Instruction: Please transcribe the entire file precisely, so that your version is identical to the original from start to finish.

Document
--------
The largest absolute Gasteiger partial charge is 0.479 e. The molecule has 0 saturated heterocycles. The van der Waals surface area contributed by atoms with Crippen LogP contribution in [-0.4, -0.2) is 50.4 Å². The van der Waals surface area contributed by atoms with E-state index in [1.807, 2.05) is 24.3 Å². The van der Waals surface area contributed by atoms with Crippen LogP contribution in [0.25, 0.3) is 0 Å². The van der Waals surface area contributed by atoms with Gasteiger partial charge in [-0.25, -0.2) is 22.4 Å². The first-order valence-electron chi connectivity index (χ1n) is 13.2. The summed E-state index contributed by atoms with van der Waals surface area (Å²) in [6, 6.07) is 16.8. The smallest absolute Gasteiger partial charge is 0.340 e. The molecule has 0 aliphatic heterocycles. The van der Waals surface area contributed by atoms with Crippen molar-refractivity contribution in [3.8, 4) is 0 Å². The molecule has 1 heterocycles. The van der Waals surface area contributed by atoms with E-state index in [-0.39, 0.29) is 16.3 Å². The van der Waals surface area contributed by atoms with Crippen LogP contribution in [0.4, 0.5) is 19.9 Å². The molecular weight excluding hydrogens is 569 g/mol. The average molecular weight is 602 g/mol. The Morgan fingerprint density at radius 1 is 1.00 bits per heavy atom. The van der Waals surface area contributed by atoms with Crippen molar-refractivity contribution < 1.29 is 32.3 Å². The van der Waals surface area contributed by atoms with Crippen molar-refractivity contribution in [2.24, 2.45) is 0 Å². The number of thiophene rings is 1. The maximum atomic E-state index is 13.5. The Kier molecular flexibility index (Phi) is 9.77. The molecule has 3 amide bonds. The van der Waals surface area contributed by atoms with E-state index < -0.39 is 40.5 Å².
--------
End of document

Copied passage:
The largest absolute Gasteiger partial charge is 0.479 e. The molecule has 0 saturated heterocycles. The van der Waals surface area contributed by atoms with Crippen LogP contribution in [-0.4, -0.2) is 50.4 Å². The van der Waals surface area contributed by atoms with E-state index in [1.807, 2.05) is 24.3 Å². The van der Waals surface area contributed by atoms with Crippen LogP contribution in [0.25, 0.3) is 0 Å². The van der Waals surface area contributed by atoms with Gasteiger partial charge in [-0.25, -0.2) is 22.4 Å². The first-order valence-electron chi connectivity index (χ1n) is 13.2. The summed E-state index contributed by atoms with van der Waals surface area (Å²) in [6, 6.07) is 16.8. The smallest absolute Gasteiger partial charge is 0.340 e. The molecule has 0 aliphatic heterocycles. The van der Waals surface area contributed by atoms with Crippen molar-refractivity contribution in [3.8, 4) is 0 Å². The molecule has 1 heterocycles. The van der Waals surface area contributed by atoms with E-state index in [-0.39, 0.29) is 16.3 Å². The van der Waals surface area contributed by atoms with Crippen LogP contribution in [0.4, 0.5) is 19.9 Å². The molecular weight excluding hydrogens is 569 g/mol. The average molecular weight is 602 g/mol. The Morgan fingerprint density at radius 1 is 1.00 bits per heavy atom. The van der Waals surface area contributed by atoms with Crippen molar-refractivity contribution < 1.29 is 32.3 Å². The van der Waals surface area contributed by atoms with Crippen molar-refractivity contribution in [2.24, 2.45) is 0 Å². The number of thiophene rings is 1. The maximum atomic E-state index is 13.5. The Kier molecular flexibility index (Phi) is 9.77. The molecule has 3 amide bonds. The van der Waals surface area contributed by atoms with E-state index < -0.39 is 40.5 Å².